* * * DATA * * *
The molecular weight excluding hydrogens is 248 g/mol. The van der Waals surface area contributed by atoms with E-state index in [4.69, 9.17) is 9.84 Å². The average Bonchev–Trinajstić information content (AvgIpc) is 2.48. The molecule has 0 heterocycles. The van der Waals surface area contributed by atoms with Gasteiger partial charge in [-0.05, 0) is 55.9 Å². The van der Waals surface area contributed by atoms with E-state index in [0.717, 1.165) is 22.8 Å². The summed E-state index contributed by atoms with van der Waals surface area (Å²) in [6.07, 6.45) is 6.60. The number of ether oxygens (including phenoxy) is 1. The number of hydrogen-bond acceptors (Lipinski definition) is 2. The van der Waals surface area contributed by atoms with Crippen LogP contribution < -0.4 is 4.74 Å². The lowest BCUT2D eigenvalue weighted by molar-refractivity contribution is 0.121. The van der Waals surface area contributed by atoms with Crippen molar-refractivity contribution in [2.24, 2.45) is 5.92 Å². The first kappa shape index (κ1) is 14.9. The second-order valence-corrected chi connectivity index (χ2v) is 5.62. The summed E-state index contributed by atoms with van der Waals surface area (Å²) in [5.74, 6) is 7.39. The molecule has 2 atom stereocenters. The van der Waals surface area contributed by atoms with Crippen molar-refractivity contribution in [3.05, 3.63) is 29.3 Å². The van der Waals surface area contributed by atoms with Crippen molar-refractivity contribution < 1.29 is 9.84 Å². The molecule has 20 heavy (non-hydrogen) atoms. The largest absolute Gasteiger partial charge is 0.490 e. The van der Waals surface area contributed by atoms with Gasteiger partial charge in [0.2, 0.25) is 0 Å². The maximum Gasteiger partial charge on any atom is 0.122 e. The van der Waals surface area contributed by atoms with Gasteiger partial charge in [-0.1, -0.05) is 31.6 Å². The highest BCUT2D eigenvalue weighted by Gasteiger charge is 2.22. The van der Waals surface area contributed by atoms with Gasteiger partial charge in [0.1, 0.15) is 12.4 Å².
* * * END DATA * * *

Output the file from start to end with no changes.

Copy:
The molecular weight excluding hydrogens is 248 g/mol. The van der Waals surface area contributed by atoms with E-state index in [4.69, 9.17) is 9.84 Å². The average Bonchev–Trinajstić information content (AvgIpc) is 2.48. The molecule has 0 heterocycles. The van der Waals surface area contributed by atoms with Gasteiger partial charge in [-0.05, 0) is 55.9 Å². The van der Waals surface area contributed by atoms with E-state index in [0.717, 1.165) is 22.8 Å². The summed E-state index contributed by atoms with van der Waals surface area (Å²) in [6.07, 6.45) is 6.60. The number of ether oxygens (including phenoxy) is 1. The number of hydrogen-bond acceptors (Lipinski definition) is 2. The van der Waals surface area contributed by atoms with Crippen LogP contribution < -0.4 is 4.74 Å². The lowest BCUT2D eigenvalue weighted by molar-refractivity contribution is 0.121. The van der Waals surface area contributed by atoms with Crippen molar-refractivity contribution in [2.24, 2.45) is 5.92 Å². The first kappa shape index (κ1) is 14.9. The second-order valence-corrected chi connectivity index (χ2v) is 5.62. The summed E-state index contributed by atoms with van der Waals surface area (Å²) in [5.74, 6) is 7.39. The molecule has 2 atom stereocenters. The van der Waals surface area contributed by atoms with Crippen molar-refractivity contribution in [3.05, 3.63) is 29.3 Å². The van der Waals surface area contributed by atoms with Crippen molar-refractivity contribution < 1.29 is 9.84 Å². The molecule has 20 heavy (non-hydrogen) atoms. The largest absolute Gasteiger partial charge is 0.490 e. The van der Waals surface area contributed by atoms with Gasteiger partial charge in [0.2, 0.25) is 0 Å². The maximum Gasteiger partial charge on any atom is 0.122 e. The van der Waals surface area contributed by atoms with Gasteiger partial charge in [-0.1, -0.05) is 31.6 Å². The highest BCUT2D eigenvalue weighted by Gasteiger charge is 2.22. The van der Waals surface area contributed by atoms with Gasteiger partial charge in [0.1, 0.15) is 12.4 Å².